Fight wounds usually heal quickly and without complications, provided the cat receives proper veterinary care. If a fight wound has not healed within 5-7 days, contact your veterinarian. Two viral diseases in cats can compromise the immune system and impair the body's ability to combat infections. They are feline leukemia virus (FeLV) and feline immunodeficiency virus (FIV).
These viral infections can be detected by blood test. If the cat is negative for both of these viruses, the veterinarian may recommend other tests to investigate why the cat is not recovering as quickly as it should.
Infection with either FeLV or FIV can actually be a complication of a fight wound. Cat bites are one of the major ways these viruses are spread from cat to cat. The saliva of infected cats can contain large amounts of virus, so a bite from an infected cat is almost like injecting the virus into an uninfected cat.
Is there any way to protect my cat from these viruses?
Infection with FeLV can be prevented by vaccination. If your cat has a fight wound but is not currently vaccinated against FeLV, your veterinarian will probably recommend that you have the cat tested. It usually takes 2-3 weeks for FeLV infection to become detectable in a recently infected cat. So, it is best to wait and have the cat tested in 2-3 weeks' time. If the test is negative, the cat should be vaccinated against FeLV. Your veterinarian will advise you on when the booster shots should be given to keep your cat protected against this virus.
Unfortunately, there is currently no vaccine to protect against FIV. The best way to protect your cat is to prevent mingling with other cats. Like HIV (the AIDS virus) in humans, FIV has a long incubation period. So, testing for this virus 2-3 weeks after a fight wound has been found is not useful. If the test is negative, it does not mean the cat is not infected.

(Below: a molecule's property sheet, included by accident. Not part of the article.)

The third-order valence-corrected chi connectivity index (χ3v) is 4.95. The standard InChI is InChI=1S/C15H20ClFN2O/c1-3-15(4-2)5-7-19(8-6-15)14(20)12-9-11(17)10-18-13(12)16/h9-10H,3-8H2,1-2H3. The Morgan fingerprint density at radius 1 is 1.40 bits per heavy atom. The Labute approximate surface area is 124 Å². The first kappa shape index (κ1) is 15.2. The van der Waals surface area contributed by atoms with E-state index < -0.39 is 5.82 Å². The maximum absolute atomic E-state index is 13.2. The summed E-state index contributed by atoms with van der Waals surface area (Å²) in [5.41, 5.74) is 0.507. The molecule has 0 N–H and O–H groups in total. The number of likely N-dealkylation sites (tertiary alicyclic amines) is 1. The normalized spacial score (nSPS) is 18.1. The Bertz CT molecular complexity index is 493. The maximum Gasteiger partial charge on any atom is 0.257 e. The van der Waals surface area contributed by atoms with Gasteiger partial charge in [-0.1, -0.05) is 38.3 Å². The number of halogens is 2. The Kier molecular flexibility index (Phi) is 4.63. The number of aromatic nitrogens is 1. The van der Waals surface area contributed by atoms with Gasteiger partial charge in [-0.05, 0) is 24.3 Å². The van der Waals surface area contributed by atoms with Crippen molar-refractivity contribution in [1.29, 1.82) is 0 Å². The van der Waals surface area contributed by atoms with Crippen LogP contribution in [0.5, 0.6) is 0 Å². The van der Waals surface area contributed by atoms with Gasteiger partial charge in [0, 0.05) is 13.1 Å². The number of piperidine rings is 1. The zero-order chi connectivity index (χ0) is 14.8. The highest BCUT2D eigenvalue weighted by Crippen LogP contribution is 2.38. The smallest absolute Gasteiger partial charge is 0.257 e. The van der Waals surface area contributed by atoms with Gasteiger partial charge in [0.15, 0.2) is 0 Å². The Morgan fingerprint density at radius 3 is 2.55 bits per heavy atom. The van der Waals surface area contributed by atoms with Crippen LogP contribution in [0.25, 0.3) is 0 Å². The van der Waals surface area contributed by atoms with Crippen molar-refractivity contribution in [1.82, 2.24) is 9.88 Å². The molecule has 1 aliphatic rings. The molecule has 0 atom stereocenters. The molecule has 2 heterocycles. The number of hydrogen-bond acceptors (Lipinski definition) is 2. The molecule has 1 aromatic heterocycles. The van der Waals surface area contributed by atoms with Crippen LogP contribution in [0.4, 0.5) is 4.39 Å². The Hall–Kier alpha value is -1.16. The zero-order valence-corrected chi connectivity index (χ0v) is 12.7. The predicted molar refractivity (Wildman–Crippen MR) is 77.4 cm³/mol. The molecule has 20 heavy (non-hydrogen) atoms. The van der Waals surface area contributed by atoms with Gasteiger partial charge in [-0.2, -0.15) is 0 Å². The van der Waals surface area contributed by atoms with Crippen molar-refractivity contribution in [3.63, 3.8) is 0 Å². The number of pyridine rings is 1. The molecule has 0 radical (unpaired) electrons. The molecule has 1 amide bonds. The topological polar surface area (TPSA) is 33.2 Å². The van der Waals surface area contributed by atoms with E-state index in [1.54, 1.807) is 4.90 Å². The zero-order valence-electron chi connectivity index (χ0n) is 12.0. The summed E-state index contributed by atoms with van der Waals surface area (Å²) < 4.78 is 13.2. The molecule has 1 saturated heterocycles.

Is there any risk to humans?
The types of bacteria that infect fight wounds in cats can cause infection in humans if the pus contacts an open wound or cut on the person's skin. But keeping any wounds covered and washing your hands thoroughly after handing the cat are usually sufficient to minimize your risks.
If you have been bitten by a cat, contact your physician immediately. Cat bites can cause nasty infections in people.
How can I prevent my cat from fighting?
One way of preventing fighting is to keep your cat indoors, away from "strange" cats. If you have more than one cat, your cats may still squabble among themselves, like children. But they are unlikely to cause the types of wounds that can result from fighting between strange cats.
Uncastrated male cats fight over their territory the most, and are more likely to roam into another cat's territory. Neutering (castration) usually decreases or eliminates the fighting in male cats. A neutered male cat may still defend his territory, but he will not roam as much as an uncastrated male. Female cats may also defend their territory, whether or not they are spayed.
INSTRUCTIONS FOR HOME CARE:
(The items that apply to you and your cat are checked)
___ (a) Follow the instructions for giving the oral antibiotics, finishing the entire course.
(b) Return the cat in days for another injection of antibiotic.
___ Call our office for an appointment if drainage from the abscess continues for more than a few days, or if the skin wound is not closed in 5 days.
___ Return the cat in ____ days to have the drainage tube removed.
___ Make an appointment for 2-3 weeks' time to test for FeLV. If the test is negative, we can begin a vaccination schedule to prevent this infection.
Please call our office if your cat becomes more depressed, stops eating, or otherwise seems unwell over the next 24-48 hours. But do not give any human drugs, such as aspirin or acetaminophen (Tylenol®), as some of these drugs are toxic to cats.